While both roles are health-industry related, registered nurses typically have a wider range of work environments available to them than nurse practitioners. Registered nurses work in surgical suites, doctor's offices, nursing homes, hospitals, schools, home health care, hospice facilities, and even on cruise ships. Fewer physicians are entering the primary care field and many medical facilities are using nurse practitioners to fill these roles. Urgent care clinics, private practices, hospitals, managed care facilities and college campuses are some places that employ nurse practitioners.

More employers are hiring nurse practitioners because they can perform many of the duties traditionally performed by physicians. As a result, a nurse practitioner is most likely to find employment in a clinical setting. Since many nurse practitioners also complete doctoral degrees, they may also work in managerial and executive-level roles. Nurse practitioners may work in research settings, as entrepreneurs, and in non-traditional healthcare settings, such as concierge medicine, telemedicine, and aesthetics. Both nurse practitioners and registered nurses can work in a higher education setting, teaching nursing students in a school or clinical setting.


Another aspect in which the two nursing titles differ is their average salaries. The difference in salary is because registered nurses and nurse practitioners complete different educational and training programs, and they manage different responsibilities in healthcare settings. For a nurse practitioner, the national average salary is $72,582, with the highest-paying city being Toronto. The national average salary for a registered nurse is $81,562, with the highest-paying city being Edmonton.

As a nurse, the salary you earn can depend on many factors such as the territory or province you live in, your level of experience, how much education you have, your certifications, and the area of medicine in which you practice. For example, a highly experienced registered nurse may earn more than an entry-level nurse practitioner.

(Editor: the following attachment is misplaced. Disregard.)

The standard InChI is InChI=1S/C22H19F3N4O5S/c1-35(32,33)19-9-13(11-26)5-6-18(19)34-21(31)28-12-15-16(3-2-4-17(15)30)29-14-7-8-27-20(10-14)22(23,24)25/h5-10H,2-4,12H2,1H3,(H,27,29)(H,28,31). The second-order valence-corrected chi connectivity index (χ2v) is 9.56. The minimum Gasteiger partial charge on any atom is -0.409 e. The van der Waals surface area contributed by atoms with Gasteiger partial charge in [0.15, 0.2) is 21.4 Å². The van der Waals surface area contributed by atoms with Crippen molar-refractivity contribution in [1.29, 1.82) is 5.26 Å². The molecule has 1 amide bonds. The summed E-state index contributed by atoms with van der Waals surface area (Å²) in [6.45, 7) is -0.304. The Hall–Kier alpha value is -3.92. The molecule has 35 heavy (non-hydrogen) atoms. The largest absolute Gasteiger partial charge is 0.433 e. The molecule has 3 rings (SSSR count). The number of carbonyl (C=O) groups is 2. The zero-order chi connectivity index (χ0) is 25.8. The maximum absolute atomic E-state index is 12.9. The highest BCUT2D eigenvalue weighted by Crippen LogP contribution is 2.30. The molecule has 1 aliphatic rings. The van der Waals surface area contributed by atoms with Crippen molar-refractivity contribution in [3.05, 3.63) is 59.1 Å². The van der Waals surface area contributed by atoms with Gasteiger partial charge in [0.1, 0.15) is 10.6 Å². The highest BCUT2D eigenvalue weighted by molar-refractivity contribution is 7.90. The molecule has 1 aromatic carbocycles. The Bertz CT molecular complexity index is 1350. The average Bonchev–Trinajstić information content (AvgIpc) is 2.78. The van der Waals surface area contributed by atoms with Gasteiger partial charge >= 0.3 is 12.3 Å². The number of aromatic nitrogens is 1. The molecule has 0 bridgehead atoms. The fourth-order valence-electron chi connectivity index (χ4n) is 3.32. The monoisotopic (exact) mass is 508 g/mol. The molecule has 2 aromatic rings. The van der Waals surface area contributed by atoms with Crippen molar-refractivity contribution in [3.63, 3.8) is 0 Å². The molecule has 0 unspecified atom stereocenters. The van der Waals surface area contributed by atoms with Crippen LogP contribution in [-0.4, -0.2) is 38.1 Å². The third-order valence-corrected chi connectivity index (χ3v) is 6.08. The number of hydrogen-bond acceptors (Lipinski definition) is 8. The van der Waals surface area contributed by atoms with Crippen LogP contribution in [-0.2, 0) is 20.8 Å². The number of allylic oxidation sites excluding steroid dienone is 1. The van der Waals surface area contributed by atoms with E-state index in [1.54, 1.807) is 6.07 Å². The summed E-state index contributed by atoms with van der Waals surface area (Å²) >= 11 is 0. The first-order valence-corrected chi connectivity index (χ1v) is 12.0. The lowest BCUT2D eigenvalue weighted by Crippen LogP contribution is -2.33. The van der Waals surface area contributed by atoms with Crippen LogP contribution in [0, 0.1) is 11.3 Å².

Related: How to List Your Certifications on a Resume

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Tips for deciding between Nurse Practitioner vs Registered Nurse

The following tips can help you decide if becoming a nurse practitioner or a registered nurse is the right path for you:

Assess your personality

The characteristics you have may help you understand whether you are better suited to being a nurse practitioner or a registered nurse. For example, if you are a natural leader and thrive when facing challenges, consider being a nurse practitioner, as they typically hold leadership roles. If you prefer working with a team over the independence offered by being a practitioner, being a registered nurse may be better.

Related: What Is the Assess Personality Test? (With Tips and FAQs)

Consider the responsibilities

Imagine your ideal day as a nurse by picturing the duties you would handle on a typical day. Using this ideal day, assess the responsibilities of both a registered nurse and a nurse practitioner to see which best aligns with yours. For example, if a part of your ideal day is prescribing medicine to a patient, being a nurse practitioner may be best for you.

Related: What Does a Telemetry Nurse Do? (And How to Become One)

Determine your ideal setting

Understanding your ideal workplace can help you determine which nursing discipline is best for you. For example, nursing practitioners can work in most places that registered nurses can, but in some areas, they can also open their own private practices. If you are interested in owning and operating your own practice, you may be happiest as a nurse practitioner.

Related: Is an LPN a Nurse? (With Definition and FAQs)

Evaluate your job market

Depending on the territory or province in which you work, different professionals can be in demand. You can research online which types of nurses are most needed in your area by looking at job listings or finding statistics. Consider the demand for each type of nurse in your area, as it may affect your ability to find a position after graduating.

Related: What are the Most In-Demand Careers?

Review average salaries

Average salaries also vary depending on the region in which you are working. By researching average salaries for nurse practitioners and registered nurses in your area, you can determine which salaries meet your needs. If the province or territory you live in offers a salary lower than our ideal amount, you might consider relocating to an area with more competitive pay.


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Salary figures reflect data listed on the quoted websites at time of writing. Salaries may vary depending on the hiring organization and a candidate’s experience, academic background and location. This article is based on information available at the time of writing, which may change at any time. Indeed does not guarantee that this information is always up-to-date. Please seek out a local resource for the latest on this topic.